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Childhood in New York City; high quality of public schools during Depression; decision at 13 to become physicist; inspirational high school teachers; aptitude for mathematics; undergraduate at Community College of New York (CCNY) and junior year in Paris; graduate of Columbia University; involvement in Manhattan Project with John Dunning from 1942; University of Michigan and University of California, Berkeley after war; wife and children. Postwar transitions: scientists' reaction to the May-Johnson bill; the new physics; Ph.D., 1947.
In this interview, Edward Uhler Condon discusses topics such as: his family background; early education; influence of high school physics teacher, William Howell Williams, 1914-1918, and later teacher at University of California, Berkeley; interval as boy reporter. Undergraduate years at Berkeley, beginning in 1921 in chemistry department; Ph.D. in physics, 1926; association with Fred Weinberg. Discovery of Erwin Schrödinger's wave mechanics papers; International Education Board fellowship to study quantum mechanics at Göttingen, 1926.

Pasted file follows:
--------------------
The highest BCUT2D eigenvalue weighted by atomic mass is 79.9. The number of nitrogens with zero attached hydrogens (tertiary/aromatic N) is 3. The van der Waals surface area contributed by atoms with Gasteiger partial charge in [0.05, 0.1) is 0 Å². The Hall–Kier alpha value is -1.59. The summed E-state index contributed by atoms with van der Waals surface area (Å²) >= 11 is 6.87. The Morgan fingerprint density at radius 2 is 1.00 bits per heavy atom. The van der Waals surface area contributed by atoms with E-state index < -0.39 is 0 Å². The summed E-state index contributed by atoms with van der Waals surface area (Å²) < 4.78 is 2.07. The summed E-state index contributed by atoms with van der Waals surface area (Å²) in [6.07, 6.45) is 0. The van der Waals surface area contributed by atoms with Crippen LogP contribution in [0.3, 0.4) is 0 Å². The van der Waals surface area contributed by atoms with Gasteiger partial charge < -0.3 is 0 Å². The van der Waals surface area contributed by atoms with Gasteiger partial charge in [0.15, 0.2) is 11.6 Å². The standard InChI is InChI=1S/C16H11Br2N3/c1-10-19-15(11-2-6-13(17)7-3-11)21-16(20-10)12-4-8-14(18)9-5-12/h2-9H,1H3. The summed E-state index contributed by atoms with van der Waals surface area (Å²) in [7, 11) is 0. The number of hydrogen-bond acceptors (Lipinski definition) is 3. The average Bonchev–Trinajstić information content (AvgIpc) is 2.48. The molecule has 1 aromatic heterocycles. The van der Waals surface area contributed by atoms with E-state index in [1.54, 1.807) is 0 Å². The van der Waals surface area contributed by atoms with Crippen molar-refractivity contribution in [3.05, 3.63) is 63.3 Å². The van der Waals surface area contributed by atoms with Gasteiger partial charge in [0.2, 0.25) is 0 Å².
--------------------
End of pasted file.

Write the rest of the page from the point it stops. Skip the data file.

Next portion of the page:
This interview was conducted as part of the Archives for the History of Quantum Physics project, which includes tapes and transcripts of oral history interviews conducted with ca. 100 atomic and quantum physicists. Subjects discuss their family backgrounds, how they became interested in physics, their educations, people who influenced them, their careers including social influences on the conditions of research, and the state of atomic, nuclear, and quantum physics during the period in which they worked.